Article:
Compiegne Palace oozes luxury and expansive décor, covering 1337 rooms. Louis XV built it and has three museums showcasing vehicles, the life of Napoleon III and the history of Empress Eugenie.
Travel Tips for Beauvais: Although they have basic rooms, facilities and furnishings, the Ibis Beauvais hotel is close to restaurants and known for its cleanliness. For a simple Bed and breakfast accommodation, look at the restored farmhouse of L’Echappee Belle, that is furnished with antiques and modern art, and has a small, but
8: About Aix-en-Provence in France: Travel Guide and City Attractions
In the south of France, just a short distance from Marseille is Aix-en-Provence, known as the city of fountains. Dating back to before Christ, the land it now covers has endured many turbulent times in history. Current ongoing excavations are still revealing artefacts and archaeological trends from Roman times. As a distinguished university town, term time is busy.
Travel Tips for Aix en Provence: Esteemed places to stay overnight include Le Manoir who furnished their rooms with antiques, Pigonnet, an 18th-century mansion and Negre Coste with free
For eating out, although pricey, Le Clos de la Violette serves fine French cuisine as proven with its Michelin star. Make a reservation before visiting or for cheaper options, head to café et Brasserie le Grillon, offering a no-nonsense and pragmatic menu.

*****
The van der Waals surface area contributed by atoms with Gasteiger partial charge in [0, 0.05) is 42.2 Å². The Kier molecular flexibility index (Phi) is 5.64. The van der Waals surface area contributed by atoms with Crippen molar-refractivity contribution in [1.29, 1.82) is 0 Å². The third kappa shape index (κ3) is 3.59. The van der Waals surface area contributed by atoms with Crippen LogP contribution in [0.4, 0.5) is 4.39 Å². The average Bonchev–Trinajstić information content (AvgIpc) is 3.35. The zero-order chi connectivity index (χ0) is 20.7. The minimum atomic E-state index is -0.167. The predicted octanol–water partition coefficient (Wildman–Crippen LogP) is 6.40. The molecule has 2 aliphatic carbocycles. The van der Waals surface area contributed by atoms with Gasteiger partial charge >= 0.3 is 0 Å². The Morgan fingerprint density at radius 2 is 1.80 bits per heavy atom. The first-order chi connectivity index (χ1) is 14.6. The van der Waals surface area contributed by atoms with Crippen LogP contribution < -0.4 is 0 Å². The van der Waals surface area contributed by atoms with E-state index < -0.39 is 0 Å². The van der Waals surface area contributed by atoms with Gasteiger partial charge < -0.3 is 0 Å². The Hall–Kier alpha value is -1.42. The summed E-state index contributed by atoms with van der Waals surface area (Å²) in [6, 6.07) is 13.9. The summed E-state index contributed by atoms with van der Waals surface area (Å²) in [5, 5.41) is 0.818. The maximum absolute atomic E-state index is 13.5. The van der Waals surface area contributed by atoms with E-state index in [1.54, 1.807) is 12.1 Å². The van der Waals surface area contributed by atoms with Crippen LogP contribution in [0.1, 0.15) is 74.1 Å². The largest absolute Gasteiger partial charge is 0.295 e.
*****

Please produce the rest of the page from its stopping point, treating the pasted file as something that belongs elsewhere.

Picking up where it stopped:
Get Active: Things to Do: Enjoy a coffee frappe in a street-side café before admiring 16th and 17th architecture in houses of Cours Mirabeau. A yearly opera festival is celebrated in June and July. Called the Festival International d’Art Lyrique, it first started in 1948 and events have now extended to include master classes and performances by up and coming talented musicians.
If opera is not your preference, a weeklong Classical and Jazz Concert called the Musique Dans la Rue occurs in various places throughout the city in June.The Holy Saviour Cathedral has various 5th to 17th-century architecture styles. Within the interior are ancient tapestries and panel paintings depicting the former King Rene.
Cézanne, a former artist who struggled throughout his life with depression, often noted in his journals there was no better place on earth than Aix-en-Provence. We can follow his time in the city via a marked route showed by studs in pavements.
Explore: Getting About Cities in France